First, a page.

8 reasons why 'Alfred Hitchcock Presents' might be the greatest TV show ever
Alfred Hitchcock's credentials speak for themselves. Not too long ago, the British Film Institute named his Vertigo the greatest film of all time. And that's just Vertigo. Psycho, The Birds, Rear Window, North By Northwest, Rope, Strangers on a Train… can any filmmaker truly compete? Hitch's movies are beautiful works of art and devilish populist fun.
Few — if any — filmmakers of his stature were as equally committed to the small screen. For a decade, the master of suspense hosted his anthology series.
Alfred freaking Hitchcock himself directed 17 episodes.
He has been named the greastest director of all time. Spielberg honed his craft by helming a few episodes of Marcus Welby, M.D., Night Gallery and Columbo in his early career. Tarantino did an episode of CSI. But no other director has dedicated so much effort in his or her prime to television. Hitchcock's work is gorgeous in black and white. Take "Breakdown," for example, pictured here. A paralysed man is presumed dead, though we hear the horror of his inner thoughts. At the end, he weeps, and tears run down the screen. It's a nifty effect from a visionary.
He was not the only legendary director behind the camera.
You want ace direction? Look no further. Big names like Robert Altman and Ida Lupino were behind the camera for other episodes. Disney aces Robert Stevenson (Mary Poppins) and David Swift (The Parent Trap) sat in the chair for some tales, too. Speaking of Disney, during the run of the series, Hitchcock was looking to film a project with Jimmy Stewart at Disneyland. However, Walt Disney barred Hitch from working in his park, after seeing Psycho.
TV and film legends were guest stars.
Heck, Steve McQueen and Peter Lorre worked together in the brilliant episode "Man from the South." Speaking of McQueen, Clint Eastwood makes an uncredited cameo as a reporter sitting behind McQueen in "Human Interest Story." If you have Clint Eastwood as an extra, that's some star power. Other major names onscreen include Robert Redford, Gena Rowlands, Bette Davis, John Cassavetes, Olivia de Havilland and Jessica Tandy. Oh, and just about every major TV star turns up as well — Dick Van Dyke, Art Carney, Peter Falk, Cloris Leachman, William Shatner and dozens of others. It's an unparalleled roster.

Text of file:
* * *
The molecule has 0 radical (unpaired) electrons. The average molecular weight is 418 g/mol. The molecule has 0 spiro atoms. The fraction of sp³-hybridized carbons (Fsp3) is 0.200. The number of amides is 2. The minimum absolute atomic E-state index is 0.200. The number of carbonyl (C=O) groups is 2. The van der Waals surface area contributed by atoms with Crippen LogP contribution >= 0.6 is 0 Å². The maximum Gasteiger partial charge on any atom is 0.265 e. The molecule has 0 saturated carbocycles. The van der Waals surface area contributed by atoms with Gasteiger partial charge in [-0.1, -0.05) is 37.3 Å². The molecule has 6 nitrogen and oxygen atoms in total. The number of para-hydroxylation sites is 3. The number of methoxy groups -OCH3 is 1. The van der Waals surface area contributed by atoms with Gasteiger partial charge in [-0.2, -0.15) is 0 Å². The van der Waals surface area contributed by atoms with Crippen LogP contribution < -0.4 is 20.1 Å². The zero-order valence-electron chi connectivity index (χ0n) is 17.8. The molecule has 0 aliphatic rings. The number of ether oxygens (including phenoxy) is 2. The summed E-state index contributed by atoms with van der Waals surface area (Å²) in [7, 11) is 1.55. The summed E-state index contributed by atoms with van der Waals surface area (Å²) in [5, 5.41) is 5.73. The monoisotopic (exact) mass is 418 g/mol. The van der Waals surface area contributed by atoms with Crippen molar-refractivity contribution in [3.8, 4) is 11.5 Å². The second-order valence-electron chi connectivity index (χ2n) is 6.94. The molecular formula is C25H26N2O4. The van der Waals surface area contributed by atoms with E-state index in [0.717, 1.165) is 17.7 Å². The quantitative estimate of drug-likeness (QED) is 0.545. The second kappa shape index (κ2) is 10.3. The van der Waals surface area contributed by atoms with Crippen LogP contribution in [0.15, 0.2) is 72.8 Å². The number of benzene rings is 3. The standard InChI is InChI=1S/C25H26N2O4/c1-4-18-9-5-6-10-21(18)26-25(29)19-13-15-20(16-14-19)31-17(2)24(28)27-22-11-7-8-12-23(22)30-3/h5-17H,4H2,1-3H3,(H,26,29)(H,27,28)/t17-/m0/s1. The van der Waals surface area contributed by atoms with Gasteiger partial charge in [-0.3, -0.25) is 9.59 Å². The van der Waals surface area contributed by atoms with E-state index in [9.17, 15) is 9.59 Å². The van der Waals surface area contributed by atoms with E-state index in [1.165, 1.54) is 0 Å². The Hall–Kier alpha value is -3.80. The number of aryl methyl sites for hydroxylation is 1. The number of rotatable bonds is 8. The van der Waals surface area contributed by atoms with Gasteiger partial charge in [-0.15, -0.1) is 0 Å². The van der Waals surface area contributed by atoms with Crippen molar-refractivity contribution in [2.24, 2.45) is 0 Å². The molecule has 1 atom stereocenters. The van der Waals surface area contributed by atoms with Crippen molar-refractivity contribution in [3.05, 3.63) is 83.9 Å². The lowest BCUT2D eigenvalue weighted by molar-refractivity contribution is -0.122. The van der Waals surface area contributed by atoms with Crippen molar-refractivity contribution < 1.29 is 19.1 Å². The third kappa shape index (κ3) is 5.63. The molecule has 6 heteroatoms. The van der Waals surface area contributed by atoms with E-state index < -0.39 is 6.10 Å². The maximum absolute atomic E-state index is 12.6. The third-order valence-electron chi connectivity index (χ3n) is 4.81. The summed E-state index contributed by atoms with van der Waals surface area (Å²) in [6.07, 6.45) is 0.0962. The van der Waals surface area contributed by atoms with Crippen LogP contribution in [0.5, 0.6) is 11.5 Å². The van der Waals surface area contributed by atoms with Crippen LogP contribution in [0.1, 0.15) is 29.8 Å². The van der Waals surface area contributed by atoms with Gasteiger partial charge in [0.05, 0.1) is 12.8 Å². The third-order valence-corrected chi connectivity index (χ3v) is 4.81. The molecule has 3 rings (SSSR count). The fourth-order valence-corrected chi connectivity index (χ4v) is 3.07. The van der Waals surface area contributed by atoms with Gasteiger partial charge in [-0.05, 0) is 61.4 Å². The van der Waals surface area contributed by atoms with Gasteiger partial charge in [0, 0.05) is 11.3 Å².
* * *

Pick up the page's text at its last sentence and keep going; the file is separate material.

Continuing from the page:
Roald Dahl wrote six episodes.
So, we know that the talent onscreen and behind camera were all-stars. The writers were icons, as well. Roald Dahl, one of the greatest storytellers of the 20th century, was the brain who came up with the twists and chills of six episodes. They have the same wicked black comedy of his short stories, like "Lamb to the Slaughter," which sees a woman serving police officers… well, we won't spoil the plot or dinner.
"The Man from the South" has been remade a few times.
No Roald Dahl tale stands out quite like "Man from the South." Peter Lorre plays Carlos, who bets a cocky gambling man, Steve McQueen, he can not light his Zippo ten times in a row. If the gambling man loses — he loses his little finger. The story was remade in 1979 as the premiere episode of Dahl's own series, Tales of the Unexpected. In 1985, the story was done yet again as part of the rebooted Alfred Hitchcock Presents. Of course, Quentin Tarantino also did his spin on the story, as part of Four Rooms in 1995. Seems like we're overdue for another one!
It pushed boundaries.
"The Sorceror's Apprentice" holds a dubious distinction. NBC refused to broadcast it because of its "gruesome" ending. A young, disturbed carnival assistant literally saws a woman in half in the climax. (Though, we don't see anything.) While it was never aired during the original run, the episode does pop up in syndication. Keep your eyes peeled for it.
It's been a U.S. Postage stamp.
You can try to make the case that The Sopranos or The Wire or Breaking Bad are the greastest television shows, but they were never official postage stamps, were they? The stamp pictured here was issued in 2009. Oh, and a decade earlier, there was a 32¢ Hitchcock stamp featuring his iconic silhouette seen on the show — which Hitchcock had inked and designed himself.
Alfred even made stories for young children.
Hitchcock can appeal to all ages — depending on the format and tales being told. In 1962, this record was released for kids, including titles like "Jimmy Takes Vanishing Lessons" and "The Helpful Hitchhiker."